In November 2019, it amounted to 5.1% in annual terms on year – the best indicator over the last six years. For comparison: at the end of 2018, inflation in Ukraine in annual terms slowed to 9.8% from 13.7% a year earlier.
This year, the trend of a gradual decrease in inflation was observed from month to month: in September it stood at 7.5% in annual terms, while in October it slowed to 6.5%.
Following fresh statistics, the NBU published a more optimistic forecast, according to which inflation by the end of 2019 in Ukraine will stand at 5% +/- one percentage point, that is, consumer price growth will slow to a six-year low.
Earlier, the NBU predicted that inflation by the end of the year will slow down to only 6.3%, and the five percent level could only be reached in 2020.
Another key rate cut by NBU
Achieving the inflation target gave grounds for the central bank to soften its monetary policy. On December 13, the NBU lowered its key rate by two percentage points to a two-year low of 13.5% per annum. Moreover, the rate was reduced for the fourth time in a row – this has already happened in July, September and October. The last time the key rate dropped to 15.5 % per annum.
Prime Minister Oleksiy Honcharuk called another cut an indicator of economic stability: "This confirms that the economy is stable and strong, where citizens can safely save money in national currency – the hryvnia, while businesses can invest in the future."
According to Honcharuk, lowering the discount rate means that the National Bank sees no threat to low and stable inflation. He also emphasized that the record slowdown in inflation is not a one-time victory, but a predicted and expected trend.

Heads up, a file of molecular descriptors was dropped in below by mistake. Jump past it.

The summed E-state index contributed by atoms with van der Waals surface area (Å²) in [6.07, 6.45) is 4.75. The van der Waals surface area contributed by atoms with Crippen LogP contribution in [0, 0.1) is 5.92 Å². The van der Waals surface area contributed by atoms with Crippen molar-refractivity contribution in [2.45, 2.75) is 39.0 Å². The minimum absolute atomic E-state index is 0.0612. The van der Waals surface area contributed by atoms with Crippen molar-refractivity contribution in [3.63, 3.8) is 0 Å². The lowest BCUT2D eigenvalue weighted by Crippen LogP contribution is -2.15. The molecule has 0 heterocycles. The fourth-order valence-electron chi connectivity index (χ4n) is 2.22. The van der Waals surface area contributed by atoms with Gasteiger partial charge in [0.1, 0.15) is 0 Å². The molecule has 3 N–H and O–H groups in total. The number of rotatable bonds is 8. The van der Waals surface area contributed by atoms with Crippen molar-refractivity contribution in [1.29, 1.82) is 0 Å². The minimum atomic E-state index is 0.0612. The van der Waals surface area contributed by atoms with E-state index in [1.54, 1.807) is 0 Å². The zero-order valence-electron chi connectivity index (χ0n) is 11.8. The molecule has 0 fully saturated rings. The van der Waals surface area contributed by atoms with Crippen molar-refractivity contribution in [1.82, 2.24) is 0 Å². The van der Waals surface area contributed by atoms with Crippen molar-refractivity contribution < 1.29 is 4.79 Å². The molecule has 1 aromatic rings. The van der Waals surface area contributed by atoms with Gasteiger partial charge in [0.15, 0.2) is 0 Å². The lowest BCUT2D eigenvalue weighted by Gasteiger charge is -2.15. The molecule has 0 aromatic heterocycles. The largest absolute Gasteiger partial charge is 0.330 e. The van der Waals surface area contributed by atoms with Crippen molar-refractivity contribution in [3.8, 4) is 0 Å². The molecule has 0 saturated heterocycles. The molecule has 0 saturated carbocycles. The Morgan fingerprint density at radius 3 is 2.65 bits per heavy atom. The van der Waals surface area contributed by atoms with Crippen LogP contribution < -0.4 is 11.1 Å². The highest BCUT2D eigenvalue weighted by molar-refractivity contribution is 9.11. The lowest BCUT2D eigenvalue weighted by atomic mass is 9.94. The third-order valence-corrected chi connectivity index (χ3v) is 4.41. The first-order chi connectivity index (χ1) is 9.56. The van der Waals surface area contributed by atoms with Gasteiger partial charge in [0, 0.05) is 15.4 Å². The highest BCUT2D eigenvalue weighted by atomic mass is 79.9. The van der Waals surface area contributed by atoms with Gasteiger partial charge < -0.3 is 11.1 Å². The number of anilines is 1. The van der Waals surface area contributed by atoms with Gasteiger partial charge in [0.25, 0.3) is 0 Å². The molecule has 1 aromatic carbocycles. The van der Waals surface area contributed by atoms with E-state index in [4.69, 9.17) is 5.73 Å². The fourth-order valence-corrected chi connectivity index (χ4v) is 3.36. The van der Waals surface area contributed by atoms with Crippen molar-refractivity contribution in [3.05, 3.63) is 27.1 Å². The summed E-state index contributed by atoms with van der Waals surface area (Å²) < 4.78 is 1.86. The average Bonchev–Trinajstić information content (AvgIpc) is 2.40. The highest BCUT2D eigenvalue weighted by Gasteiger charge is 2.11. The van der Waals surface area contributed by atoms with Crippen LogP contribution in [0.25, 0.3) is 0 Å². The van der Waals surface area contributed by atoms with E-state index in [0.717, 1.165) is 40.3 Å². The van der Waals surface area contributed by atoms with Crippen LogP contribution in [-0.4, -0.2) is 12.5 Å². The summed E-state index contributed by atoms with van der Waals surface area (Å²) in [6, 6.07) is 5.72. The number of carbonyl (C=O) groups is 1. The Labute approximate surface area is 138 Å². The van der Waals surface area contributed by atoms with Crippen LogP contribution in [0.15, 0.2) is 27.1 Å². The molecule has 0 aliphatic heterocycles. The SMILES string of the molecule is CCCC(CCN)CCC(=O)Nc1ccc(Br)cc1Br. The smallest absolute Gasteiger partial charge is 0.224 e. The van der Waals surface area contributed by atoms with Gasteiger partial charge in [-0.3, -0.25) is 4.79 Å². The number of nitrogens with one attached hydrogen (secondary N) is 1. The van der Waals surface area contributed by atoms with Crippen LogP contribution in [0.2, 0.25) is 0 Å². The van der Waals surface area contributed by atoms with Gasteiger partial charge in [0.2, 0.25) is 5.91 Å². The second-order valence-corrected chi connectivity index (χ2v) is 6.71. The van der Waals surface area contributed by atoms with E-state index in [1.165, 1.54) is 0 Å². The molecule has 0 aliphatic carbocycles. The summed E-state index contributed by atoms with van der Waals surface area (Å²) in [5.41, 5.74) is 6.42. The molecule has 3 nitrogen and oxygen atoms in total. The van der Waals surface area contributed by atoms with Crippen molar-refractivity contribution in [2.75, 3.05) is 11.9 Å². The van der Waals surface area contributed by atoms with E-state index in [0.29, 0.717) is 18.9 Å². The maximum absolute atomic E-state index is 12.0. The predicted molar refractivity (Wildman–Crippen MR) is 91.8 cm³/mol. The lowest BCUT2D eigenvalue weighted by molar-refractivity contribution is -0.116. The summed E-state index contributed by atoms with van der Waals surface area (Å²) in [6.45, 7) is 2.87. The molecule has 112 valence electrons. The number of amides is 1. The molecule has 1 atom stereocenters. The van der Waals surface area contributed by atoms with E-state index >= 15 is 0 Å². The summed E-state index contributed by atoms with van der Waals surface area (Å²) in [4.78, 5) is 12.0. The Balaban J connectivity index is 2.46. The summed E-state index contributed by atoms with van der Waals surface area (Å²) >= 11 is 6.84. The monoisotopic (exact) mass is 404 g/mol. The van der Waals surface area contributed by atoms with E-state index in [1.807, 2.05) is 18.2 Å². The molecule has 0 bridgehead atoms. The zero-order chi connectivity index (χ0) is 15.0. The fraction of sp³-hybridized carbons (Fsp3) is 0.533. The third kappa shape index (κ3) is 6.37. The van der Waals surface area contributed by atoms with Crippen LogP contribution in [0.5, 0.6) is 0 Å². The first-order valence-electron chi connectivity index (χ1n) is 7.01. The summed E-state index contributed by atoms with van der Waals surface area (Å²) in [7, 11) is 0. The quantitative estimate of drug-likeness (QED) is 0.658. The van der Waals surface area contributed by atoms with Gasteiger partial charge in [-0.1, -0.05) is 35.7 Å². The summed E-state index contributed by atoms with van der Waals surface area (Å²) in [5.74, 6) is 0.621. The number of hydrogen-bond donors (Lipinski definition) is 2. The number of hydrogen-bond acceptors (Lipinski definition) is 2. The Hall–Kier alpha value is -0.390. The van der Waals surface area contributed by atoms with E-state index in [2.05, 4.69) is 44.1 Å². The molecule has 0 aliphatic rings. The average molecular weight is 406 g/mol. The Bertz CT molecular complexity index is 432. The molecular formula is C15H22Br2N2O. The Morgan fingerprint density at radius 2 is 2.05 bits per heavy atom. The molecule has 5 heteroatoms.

The NBU believes that the rate cut was made possible not only due to improved inflation expectations, but also due to the strengthening of the hryvnia exchange rate. The main sources of excess supply of currency on the national market this year were revenues from Ukrainian exports due to a record grain and oilseed crops, as well as the sale of funds received from foreign currency borrowings by state-owned companies.
On Monday, December 16, the National Bank set the official hryvnia to dollar exchange rate at UAH 23.50/USD, which is the maximum value for almost four years – since January 2016. The previous four-year high at the official rate was set on December 13 at UAH23.56 to the dollar.
Among other important events of the outgoing week, it is worth noting the Verkhovna Rada adopting a law on an "industrial visa-free regime" with the European Union. In particular, the document will allow European certification bodies to recognize Ukrainian quality certificates.
The Ministry of Finance published the text of the law on the 2020 state budget with a deficit ceiling of UAH 94.3 billion, or 2% of GDP. According to the document, next year state budget revenues will amount to UAH 1,096 trillion, and expenses – to UAH 1,182 trillion.
The Ministry of Finance also launched the Open Budget portal with an interactive budget system that was not previously publicly available. Now, Ukrainians will be able to learn about the plans for the implementation of both state and local budgets, as well as receive data on internal and external debt.
As early as this week, the State Property Fund for the first time announced a complete list of all state facilities put up for "small-scale" privatization. It includes 187 blocks of shares and property complexes, 139 unfinished construction projects, 46 objects of socio-cultural purpose, and hundreds of other objects.
The penultimate working week of 2019 promises to be no less interesting as the parliament will hold the last sessional week this year, the State Statistics Service will publish a report on national GDP and population data, while the National Bank promises on December 20 to put into circulation an upgraded UAH 50 bill.